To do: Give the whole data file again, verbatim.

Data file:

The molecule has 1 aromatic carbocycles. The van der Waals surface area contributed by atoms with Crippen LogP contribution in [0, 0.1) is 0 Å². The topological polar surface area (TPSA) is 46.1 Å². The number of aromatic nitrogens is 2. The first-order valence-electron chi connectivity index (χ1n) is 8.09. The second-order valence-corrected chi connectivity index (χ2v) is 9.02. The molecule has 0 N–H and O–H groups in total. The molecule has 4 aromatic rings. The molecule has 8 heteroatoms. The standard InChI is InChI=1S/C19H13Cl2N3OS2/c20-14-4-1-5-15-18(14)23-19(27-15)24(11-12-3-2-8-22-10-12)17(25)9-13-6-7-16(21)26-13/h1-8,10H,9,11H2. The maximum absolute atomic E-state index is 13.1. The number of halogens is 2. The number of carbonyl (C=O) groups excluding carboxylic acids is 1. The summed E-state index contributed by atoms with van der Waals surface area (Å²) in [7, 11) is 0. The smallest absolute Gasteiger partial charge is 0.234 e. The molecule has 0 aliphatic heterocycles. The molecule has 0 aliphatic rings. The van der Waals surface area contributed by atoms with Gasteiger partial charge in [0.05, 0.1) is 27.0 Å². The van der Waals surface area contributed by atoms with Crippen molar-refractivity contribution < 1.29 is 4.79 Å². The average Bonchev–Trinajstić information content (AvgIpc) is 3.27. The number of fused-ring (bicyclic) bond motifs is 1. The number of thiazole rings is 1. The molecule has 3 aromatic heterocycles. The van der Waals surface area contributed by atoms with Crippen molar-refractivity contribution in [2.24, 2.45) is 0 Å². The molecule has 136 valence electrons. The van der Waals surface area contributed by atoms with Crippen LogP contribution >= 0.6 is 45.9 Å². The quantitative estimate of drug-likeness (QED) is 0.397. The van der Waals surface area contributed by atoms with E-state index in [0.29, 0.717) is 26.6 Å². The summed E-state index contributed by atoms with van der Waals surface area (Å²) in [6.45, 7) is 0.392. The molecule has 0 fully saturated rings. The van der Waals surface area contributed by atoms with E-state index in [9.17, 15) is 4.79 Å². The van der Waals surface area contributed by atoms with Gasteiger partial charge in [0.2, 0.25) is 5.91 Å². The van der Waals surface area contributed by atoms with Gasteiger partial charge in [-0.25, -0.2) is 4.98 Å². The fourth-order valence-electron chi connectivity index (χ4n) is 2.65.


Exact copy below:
The molecule has 1 aromatic carbocycles. The van der Waals surface area contributed by atoms with Crippen LogP contribution in [0, 0.1) is 0 Å². The topological polar surface area (TPSA) is 46.1 Å². The number of aromatic nitrogens is 2. The first-order valence-electron chi connectivity index (χ1n) is 8.09. The second-order valence-corrected chi connectivity index (χ2v) is 9.02. The molecule has 0 N–H and O–H groups in total. The molecule has 4 aromatic rings. The molecule has 8 heteroatoms. The standard InChI is InChI=1S/C19H13Cl2N3OS2/c20-14-4-1-5-15-18(14)23-19(27-15)24(11-12-3-2-8-22-10-12)17(25)9-13-6-7-16(21)26-13/h1-8,10H,9,11H2. The maximum absolute atomic E-state index is 13.1. The number of halogens is 2. The number of carbonyl (C=O) groups excluding carboxylic acids is 1. The summed E-state index contributed by atoms with van der Waals surface area (Å²) in [7, 11) is 0. The smallest absolute Gasteiger partial charge is 0.234 e. The molecule has 0 aliphatic heterocycles. The molecule has 0 aliphatic rings. The van der Waals surface area contributed by atoms with Gasteiger partial charge in [0.05, 0.1) is 27.0 Å². The van der Waals surface area contributed by atoms with Crippen molar-refractivity contribution < 1.29 is 4.79 Å². The average Bonchev–Trinajstić information content (AvgIpc) is 3.27. The number of fused-ring (bicyclic) bond motifs is 1. The number of thiazole rings is 1. The molecule has 3 aromatic heterocycles. The van der Waals surface area contributed by atoms with Crippen molar-refractivity contribution in [2.24, 2.45) is 0 Å². The molecule has 136 valence electrons. The van der Waals surface area contributed by atoms with Crippen LogP contribution >= 0.6 is 45.9 Å². The quantitative estimate of drug-likeness (QED) is 0.397. The van der Waals surface area contributed by atoms with E-state index in [0.29, 0.717) is 26.6 Å². The summed E-state index contributed by atoms with van der Waals surface area (Å²) in [6.45, 7) is 0.392. The molecule has 0 fully saturated rings. The van der Waals surface area contributed by atoms with E-state index in [9.17, 15) is 4.79 Å². The van der Waals surface area contributed by atoms with Gasteiger partial charge in [0.2, 0.25) is 5.91 Å². The van der Waals surface area contributed by atoms with Gasteiger partial charge in [-0.25, -0.2) is 4.98 Å². The fourth-order valence-electron chi connectivity index (χ4n) is 2.65.